Crew prioritize schools following weekend of North Sound power outages

Thousands in the North Sound remained in the dark a day and a half after a damaging windstorm blew trees down into power lines and homes.

Snohomish County PUD said fewer than 49,000 customers were still without power as of 8 p.m. Sunday.

Fifty-three power crews are spread across the region, with four more who arrived Sunday night from other communities to help.

Crews have been working, but many are still living without power. You can see the reason why on Marine Drive on the Tulalip reservation.

Wires are still down nearly two days after the storm came through, and the power outages are complicating cleanup efforts all over the area.

This has become the soundtrack to this Marysville neighborhood without power since a ferocious storm swept through Friday night.

It’s the same neighborhood where at least three homes were struck by falling trees, including the house where Daniel Woo lives.

“It was pretty loud and shocking,” Woo said. “We were downstairs when it happened.”

It was in the light of day that they could see just how much damage was done. The roof caved in, Woo said.

“There are sections of the wall and the roof laying in the office, and it took out both of the desk areas where the computers are at,” Woo said.

His was just one house on this one street in Marysville. A tree fell a couple of houses down with disastrous consequences. A neighbor was in her bedroom when a tree crashed through, leaving her in critical condition. The memory of the pain of that moment could still be felt here on this overcast Sunday.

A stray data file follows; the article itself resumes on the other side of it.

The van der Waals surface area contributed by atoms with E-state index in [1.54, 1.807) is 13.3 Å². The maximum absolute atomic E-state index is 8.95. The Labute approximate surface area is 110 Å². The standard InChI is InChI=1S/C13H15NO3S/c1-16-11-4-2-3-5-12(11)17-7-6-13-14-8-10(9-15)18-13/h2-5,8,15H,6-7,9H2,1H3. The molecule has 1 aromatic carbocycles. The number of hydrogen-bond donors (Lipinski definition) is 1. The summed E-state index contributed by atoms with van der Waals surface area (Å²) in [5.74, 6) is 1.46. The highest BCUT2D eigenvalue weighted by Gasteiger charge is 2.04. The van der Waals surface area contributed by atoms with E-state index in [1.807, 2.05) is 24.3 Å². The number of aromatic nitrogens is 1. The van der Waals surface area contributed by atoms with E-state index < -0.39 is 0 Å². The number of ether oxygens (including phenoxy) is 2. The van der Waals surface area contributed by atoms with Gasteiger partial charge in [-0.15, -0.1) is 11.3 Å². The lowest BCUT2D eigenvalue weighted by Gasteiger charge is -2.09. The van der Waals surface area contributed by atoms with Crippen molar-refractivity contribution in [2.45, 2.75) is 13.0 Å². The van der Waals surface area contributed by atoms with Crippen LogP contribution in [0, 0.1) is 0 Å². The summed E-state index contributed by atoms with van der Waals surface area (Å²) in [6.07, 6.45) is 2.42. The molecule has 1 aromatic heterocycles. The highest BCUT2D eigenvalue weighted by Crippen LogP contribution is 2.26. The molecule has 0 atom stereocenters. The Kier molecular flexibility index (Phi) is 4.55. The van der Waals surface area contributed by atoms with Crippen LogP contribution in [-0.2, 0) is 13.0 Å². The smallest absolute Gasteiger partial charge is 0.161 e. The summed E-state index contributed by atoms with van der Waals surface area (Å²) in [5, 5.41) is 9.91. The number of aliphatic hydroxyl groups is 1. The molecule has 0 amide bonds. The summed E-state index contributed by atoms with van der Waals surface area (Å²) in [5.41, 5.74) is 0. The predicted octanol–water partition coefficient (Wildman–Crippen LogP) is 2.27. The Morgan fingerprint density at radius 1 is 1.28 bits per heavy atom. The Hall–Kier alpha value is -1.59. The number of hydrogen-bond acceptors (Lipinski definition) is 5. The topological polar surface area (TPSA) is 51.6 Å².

“Just when I took a step back into my house, and I heard him say, a bad word,” Sani Talatainasopi said, “and then it came down just like that. It covered the whole, the whole garage.”

Snohomish County PUD said it has crews fanned out across its service area. At the height of the storm, some 190,000 customers were without power, more than half of its entire customer base.

Crews have come in from at least six other public utility districts across the state. Still, they have their work cut out for them.

“We have to clear the damage,” said Aaron Swaney, a spokesperson for Snohomish County PUD. “Then we have to fix the pole. We gotta fix the wires. It’s a lot of work. And we’re seeing upwards of 30 jobs like that across the county from Camano Island to Edmonds out east to Gold Bar and Monroe.

We are still trying to confirm the condition of the woman who was injured in the house where the tree fell. Her neighbors told us it didn’t look good.

Snohomish PUD is prioritizing getting transportation and schools back up in time for school and work Monday.